Table 1. The sequence of primers used for mRNA real time PCR.

using an enhanced chemiluminescence system (Bio-Rad, USA) and semi-quantified with Image J by comparing the intensity of the images (NIH, USA). β-tubulin was used as an internal reference in the western blot assay.

2.6. Statistics

GraphPad Prism 6.0 software was applied for statistical analysis. All data represented the mean of triplicates unless otherwise indicated and error bars signified standard error of the mean (SEM). Unpaired student’s t-test was used for the comparison of two means. Significance was considered if p value < 0.05 and marked with *.

3. Results

3.1. Substrate Preparation and Rigidity Measurement

The rigidity of PA substrates can be tuned by adjusting the proportion of acrylamide and bis-acrylamide. Using AFM, the rigidity of different substrates was confirmed. As Figure 1 indicated, the slope of the curves indicated the rigidity of the matrices. The dotted line showed a more inclined slope than the solid line, indicating the higher rigidity of the 20 kPa than 8 kPa. Furthermore, young’s modulus of the substrates verified that rigidity of the fabricated substrates was consistent with our expectation. The mean rigidity was 7.37 kPa and 23.2 kPa, respectively (Table 2). Thus substrates with rigidity of 8 kPa and 20 kPa were fabricated successfully.

3.2. Substrate Rigidity Showed No Influence on ECs Morphology

HUVECs were seeded onto the surface of the collagen I coated PA substrates.

Figure 1. Young’s modulus measurement of soft and normal substrates by AFM. The young’s modulus (rigidity) of the substrates was measured by atomic force AFM. A glass ball probe with radius of 5 μm was used for the measurement. The solid line and dotted line referred to the force-distance of soft substrate and normal substrate, respectively. The slopes of the curves referred to the young’s modulus of the substrates.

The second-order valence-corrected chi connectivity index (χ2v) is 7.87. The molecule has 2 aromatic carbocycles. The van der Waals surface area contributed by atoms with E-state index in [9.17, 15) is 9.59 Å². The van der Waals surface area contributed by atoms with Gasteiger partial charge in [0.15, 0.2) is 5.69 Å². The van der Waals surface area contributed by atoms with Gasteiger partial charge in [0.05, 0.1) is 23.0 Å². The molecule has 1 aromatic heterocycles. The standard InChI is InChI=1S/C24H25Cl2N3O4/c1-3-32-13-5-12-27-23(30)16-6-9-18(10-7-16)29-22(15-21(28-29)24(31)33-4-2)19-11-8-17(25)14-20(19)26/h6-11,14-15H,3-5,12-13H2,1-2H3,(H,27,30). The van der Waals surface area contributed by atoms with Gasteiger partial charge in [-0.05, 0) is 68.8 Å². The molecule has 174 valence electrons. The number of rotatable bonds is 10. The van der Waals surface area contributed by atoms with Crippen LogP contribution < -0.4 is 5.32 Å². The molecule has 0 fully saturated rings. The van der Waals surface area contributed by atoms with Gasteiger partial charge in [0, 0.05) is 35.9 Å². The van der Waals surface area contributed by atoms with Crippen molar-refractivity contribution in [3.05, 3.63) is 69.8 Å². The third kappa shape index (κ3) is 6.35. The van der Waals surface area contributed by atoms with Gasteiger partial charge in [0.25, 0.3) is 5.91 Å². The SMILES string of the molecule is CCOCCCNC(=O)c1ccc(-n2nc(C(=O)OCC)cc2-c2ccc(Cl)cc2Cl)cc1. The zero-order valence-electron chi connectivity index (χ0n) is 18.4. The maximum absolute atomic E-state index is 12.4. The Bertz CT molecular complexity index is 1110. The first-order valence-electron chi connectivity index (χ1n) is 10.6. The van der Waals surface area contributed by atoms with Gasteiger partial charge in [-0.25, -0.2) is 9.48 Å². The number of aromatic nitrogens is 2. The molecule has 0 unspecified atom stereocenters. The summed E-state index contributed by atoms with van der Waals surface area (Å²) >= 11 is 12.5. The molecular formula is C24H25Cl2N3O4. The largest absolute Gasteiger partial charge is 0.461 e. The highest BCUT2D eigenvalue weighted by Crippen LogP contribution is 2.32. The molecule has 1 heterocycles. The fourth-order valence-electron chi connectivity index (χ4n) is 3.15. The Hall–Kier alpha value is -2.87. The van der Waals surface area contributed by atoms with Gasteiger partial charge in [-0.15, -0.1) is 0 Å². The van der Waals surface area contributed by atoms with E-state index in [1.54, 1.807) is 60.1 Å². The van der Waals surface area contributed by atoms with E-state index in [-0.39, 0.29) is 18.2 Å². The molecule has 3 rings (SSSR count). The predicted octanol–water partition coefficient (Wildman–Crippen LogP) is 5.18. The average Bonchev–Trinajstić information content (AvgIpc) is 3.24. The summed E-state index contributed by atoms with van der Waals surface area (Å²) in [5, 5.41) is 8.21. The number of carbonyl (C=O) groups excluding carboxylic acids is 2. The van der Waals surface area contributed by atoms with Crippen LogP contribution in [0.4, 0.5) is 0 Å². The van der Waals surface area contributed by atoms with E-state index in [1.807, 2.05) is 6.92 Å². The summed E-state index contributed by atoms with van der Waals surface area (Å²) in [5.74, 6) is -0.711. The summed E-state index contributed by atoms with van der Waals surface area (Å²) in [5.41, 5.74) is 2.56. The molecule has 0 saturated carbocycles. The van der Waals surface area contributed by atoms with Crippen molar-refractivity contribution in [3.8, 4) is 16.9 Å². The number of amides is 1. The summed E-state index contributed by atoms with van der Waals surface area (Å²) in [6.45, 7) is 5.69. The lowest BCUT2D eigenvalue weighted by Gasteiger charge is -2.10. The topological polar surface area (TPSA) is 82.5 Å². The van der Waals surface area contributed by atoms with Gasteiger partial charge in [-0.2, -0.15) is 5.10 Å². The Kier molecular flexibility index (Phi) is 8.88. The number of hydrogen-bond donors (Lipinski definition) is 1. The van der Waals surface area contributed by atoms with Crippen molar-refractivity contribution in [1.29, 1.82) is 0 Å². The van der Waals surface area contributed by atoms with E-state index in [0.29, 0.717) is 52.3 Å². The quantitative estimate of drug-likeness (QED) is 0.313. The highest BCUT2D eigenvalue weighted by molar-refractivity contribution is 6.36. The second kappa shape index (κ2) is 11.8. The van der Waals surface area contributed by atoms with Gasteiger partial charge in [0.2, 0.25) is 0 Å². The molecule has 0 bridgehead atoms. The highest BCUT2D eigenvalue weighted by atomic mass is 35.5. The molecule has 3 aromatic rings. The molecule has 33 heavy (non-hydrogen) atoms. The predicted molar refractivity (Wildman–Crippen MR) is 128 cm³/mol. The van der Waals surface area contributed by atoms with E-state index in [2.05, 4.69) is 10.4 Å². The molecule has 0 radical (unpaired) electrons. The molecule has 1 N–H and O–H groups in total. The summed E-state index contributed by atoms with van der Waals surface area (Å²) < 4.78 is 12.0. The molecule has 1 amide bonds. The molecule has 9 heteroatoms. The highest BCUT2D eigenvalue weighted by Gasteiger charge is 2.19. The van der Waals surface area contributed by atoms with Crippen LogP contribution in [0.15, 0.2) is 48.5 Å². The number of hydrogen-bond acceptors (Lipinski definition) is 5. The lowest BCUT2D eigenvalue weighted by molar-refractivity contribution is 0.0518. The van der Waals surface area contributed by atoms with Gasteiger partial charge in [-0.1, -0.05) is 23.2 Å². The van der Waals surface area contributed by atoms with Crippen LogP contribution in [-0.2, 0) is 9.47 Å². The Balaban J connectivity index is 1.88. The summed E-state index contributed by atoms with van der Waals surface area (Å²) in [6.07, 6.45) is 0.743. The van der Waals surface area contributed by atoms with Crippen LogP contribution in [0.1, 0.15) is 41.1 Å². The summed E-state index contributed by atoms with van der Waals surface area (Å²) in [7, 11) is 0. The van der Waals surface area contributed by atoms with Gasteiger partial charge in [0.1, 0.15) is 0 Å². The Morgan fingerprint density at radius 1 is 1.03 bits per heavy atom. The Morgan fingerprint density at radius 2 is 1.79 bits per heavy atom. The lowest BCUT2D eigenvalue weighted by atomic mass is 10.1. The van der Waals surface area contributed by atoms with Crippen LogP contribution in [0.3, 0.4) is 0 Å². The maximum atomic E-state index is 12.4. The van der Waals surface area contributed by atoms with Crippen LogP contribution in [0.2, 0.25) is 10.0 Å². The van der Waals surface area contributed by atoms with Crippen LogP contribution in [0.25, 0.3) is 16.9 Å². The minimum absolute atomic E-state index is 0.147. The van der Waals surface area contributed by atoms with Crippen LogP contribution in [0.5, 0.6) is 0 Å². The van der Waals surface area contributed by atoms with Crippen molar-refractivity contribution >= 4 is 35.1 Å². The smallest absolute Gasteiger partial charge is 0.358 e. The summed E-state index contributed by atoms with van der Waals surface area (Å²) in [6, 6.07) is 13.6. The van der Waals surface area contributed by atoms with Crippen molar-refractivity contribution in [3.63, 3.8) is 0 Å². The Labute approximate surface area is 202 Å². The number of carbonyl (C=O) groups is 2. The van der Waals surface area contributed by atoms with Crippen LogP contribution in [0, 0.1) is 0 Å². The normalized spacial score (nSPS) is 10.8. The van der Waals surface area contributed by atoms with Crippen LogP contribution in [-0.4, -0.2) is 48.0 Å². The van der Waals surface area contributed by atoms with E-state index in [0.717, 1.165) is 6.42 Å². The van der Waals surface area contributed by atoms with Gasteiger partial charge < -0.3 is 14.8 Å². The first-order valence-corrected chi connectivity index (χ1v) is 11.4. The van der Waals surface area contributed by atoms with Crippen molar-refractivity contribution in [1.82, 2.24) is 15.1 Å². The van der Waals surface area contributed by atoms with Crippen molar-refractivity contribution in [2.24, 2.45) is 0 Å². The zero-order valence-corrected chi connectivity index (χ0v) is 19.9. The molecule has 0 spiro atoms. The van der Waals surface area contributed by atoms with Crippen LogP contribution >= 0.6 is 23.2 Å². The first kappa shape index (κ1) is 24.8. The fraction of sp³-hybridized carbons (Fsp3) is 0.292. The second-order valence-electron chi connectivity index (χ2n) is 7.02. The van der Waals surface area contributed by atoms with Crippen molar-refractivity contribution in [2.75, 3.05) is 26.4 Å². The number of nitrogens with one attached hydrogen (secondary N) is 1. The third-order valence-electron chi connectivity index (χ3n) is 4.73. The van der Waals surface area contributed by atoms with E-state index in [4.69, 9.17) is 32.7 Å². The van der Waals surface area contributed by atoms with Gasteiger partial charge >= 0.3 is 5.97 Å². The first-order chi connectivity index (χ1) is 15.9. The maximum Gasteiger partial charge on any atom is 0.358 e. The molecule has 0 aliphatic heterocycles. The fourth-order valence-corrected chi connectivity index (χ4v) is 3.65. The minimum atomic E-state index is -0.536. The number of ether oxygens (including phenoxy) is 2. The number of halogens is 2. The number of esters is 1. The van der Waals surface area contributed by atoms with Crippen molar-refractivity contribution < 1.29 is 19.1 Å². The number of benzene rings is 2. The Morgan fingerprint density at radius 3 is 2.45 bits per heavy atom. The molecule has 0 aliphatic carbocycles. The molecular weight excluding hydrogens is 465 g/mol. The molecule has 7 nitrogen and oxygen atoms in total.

Table 2. Young’s modulus of substrate rigidity by AFM.

After 2 hours of incubation, the ECs were imaged. As Figure 2(A) & Figure 2(B) indicate, ECs already adhered onto the PA substrates and no observable significance was found. After the ECs formed monolayers on PA substrates, the cytoskeleton was stained. However, the polygonal morphology of ECs was observed and no obvious change of morphology was acquired on both soft and normal substrates (Figure 2(C) & Figure 2(D)).

3.3. Substrate Rigidity Regulates Expression of Pro-Inflammatory Cytokines

After ECs reached complete confluence on different substrates, the total RNA was extracted and analyzed. The expression of IL6, TNF-α and IL1β was dramatically increased in ECs on soft substrate compared to normal substrate (Figure 3). Concretely, the expression of IL6, TNF-α and IL1β in ECs on soft substrate was

Figure 2. Pictures of ECs acquired with optical microscopes. ECs were seeded on the surface of the substrates and after 2 hours of adhering, the cells were observed by an inverted microscope under bright field ((A) & (B)). After ECs formed monolayers on substrates, cells were fixed. The cytoskeleton was stained green by FITC-labeled phalloidin and the nuclei were stained blue by DAPI ((C) & (D)). The scale bar is 25 μm.

Figure 3. Gene expression of pro-inflammatory cytokines in ECs. After ECs reached complete confluence on substrates, the mRNA expression of interleukin 6 (A), tumor necrosis factor α (B) and interleukin 1β (C) were analyzed by RT-qPCR. GAPDH was used as an internal control.